We have spared our readers some of the more technical decisions on equal pay, but the current status of pay protection schemes is worth a mention. There have been two conflicting decisions at the Employment Appeal Tribunal (EAT), both involving local authorities in the North East, who put in place four-year pay protection schemes following the implementation of Agenda for Change (the framework for job evaluation schemes across the local authority sector).
The purpose of pay protection schemes is to cushion the impact of a JES, so that workers whose pay would otherwise be reduced because their job has been allocated a lower grade will not face an immediate cut in salary. But what is the effect on equal pay claimants whose jobs have been placed on the same grade as that of their comparators under the JES but who would still be paid less as a result of pay protection? In the first of the EAT decisions, the employers were told to raise the pay of the equal pay claimants to the same level as the protected pay of their male comparators. The second EAT decision came to the opposite conclusion, because it thought that the scheme could be objectively justified.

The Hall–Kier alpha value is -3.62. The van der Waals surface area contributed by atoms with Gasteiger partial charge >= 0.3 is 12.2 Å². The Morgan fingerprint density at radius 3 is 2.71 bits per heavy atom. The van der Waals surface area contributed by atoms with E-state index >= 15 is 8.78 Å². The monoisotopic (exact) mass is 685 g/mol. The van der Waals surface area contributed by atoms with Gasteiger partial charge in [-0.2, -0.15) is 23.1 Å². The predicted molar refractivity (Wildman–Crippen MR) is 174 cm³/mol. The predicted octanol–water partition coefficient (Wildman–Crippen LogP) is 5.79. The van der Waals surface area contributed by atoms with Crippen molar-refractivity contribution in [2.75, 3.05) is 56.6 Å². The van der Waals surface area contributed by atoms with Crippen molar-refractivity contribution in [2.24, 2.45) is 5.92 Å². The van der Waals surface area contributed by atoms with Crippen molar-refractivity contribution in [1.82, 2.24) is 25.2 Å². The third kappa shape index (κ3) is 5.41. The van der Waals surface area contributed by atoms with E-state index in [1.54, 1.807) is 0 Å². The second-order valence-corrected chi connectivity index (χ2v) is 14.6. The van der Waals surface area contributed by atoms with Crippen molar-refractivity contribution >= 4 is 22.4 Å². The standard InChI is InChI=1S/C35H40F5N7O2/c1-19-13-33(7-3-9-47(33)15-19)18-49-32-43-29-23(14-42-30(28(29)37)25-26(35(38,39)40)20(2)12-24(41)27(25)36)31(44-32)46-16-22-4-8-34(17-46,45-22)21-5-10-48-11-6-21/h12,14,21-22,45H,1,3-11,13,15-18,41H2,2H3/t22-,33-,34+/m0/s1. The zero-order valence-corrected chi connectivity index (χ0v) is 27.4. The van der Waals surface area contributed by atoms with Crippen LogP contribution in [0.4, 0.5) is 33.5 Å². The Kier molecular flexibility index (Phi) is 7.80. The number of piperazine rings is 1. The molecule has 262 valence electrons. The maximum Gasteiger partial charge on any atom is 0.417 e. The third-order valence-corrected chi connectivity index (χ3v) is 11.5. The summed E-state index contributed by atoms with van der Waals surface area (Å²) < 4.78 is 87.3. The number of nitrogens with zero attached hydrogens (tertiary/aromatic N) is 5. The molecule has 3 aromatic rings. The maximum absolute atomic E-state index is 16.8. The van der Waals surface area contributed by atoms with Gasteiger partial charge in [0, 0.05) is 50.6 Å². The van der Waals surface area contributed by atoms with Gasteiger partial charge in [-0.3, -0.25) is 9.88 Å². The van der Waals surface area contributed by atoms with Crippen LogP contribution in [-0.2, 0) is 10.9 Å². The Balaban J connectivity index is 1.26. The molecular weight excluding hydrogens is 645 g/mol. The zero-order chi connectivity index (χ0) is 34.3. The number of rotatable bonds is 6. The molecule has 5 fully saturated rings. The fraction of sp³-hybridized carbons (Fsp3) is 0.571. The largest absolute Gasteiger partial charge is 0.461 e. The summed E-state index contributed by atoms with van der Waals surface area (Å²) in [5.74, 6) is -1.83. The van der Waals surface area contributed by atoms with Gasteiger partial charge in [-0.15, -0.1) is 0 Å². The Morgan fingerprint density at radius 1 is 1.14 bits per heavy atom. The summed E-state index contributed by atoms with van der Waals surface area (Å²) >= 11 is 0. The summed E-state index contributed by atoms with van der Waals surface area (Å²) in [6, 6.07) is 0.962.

The Court of Appeal has recently announced that it will be hearing the appeals in both these cases together. It is hoped that this will enable it to give guidance to employers wishing to soften the impact of implementing a JES without increasing their exposure to equal pay claims.